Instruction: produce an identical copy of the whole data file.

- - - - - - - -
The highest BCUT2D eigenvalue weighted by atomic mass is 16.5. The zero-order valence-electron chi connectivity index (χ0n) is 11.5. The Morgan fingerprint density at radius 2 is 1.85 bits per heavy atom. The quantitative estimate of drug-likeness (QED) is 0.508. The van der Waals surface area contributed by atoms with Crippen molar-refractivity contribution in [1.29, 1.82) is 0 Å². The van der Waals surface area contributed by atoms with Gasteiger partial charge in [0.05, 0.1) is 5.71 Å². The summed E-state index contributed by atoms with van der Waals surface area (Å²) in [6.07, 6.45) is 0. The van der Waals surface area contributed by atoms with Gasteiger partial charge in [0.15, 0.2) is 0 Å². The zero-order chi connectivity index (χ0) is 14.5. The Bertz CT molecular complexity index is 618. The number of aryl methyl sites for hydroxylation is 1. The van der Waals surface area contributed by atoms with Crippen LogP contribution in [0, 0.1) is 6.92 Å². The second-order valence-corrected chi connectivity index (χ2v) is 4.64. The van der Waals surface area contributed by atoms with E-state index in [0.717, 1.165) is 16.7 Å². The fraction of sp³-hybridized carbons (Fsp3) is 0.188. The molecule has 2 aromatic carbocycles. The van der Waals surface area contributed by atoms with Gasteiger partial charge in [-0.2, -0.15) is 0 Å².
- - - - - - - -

The highest BCUT2D eigenvalue weighted by atomic mass is 16.5. The zero-order valence-electron chi connectivity index (χ0n) is 11.5. The Morgan fingerprint density at radius 2 is 1.85 bits per heavy atom. The quantitative estimate of drug-likeness (QED) is 0.508. The van der Waals surface area contributed by atoms with Crippen molar-refractivity contribution in [1.29, 1.82) is 0 Å². The van der Waals surface area contributed by atoms with Gasteiger partial charge in [0.05, 0.1) is 5.71 Å². The summed E-state index contributed by atoms with van der Waals surface area (Å²) in [6.07, 6.45) is 0. The van der Waals surface area contributed by atoms with Gasteiger partial charge in [0.15, 0.2) is 0 Å². The zero-order chi connectivity index (χ0) is 14.5. The Bertz CT molecular complexity index is 618. The number of aryl methyl sites for hydroxylation is 1. The van der Waals surface area contributed by atoms with Crippen LogP contribution in [0, 0.1) is 6.92 Å². The second-order valence-corrected chi connectivity index (χ2v) is 4.64. The van der Waals surface area contributed by atoms with E-state index in [0.717, 1.165) is 16.7 Å². The fraction of sp³-hybridized carbons (Fsp3) is 0.188. The molecule has 2 aromatic carbocycles. The van der Waals surface area contributed by atoms with Gasteiger partial charge in [-0.2, -0.15) is 0 Å².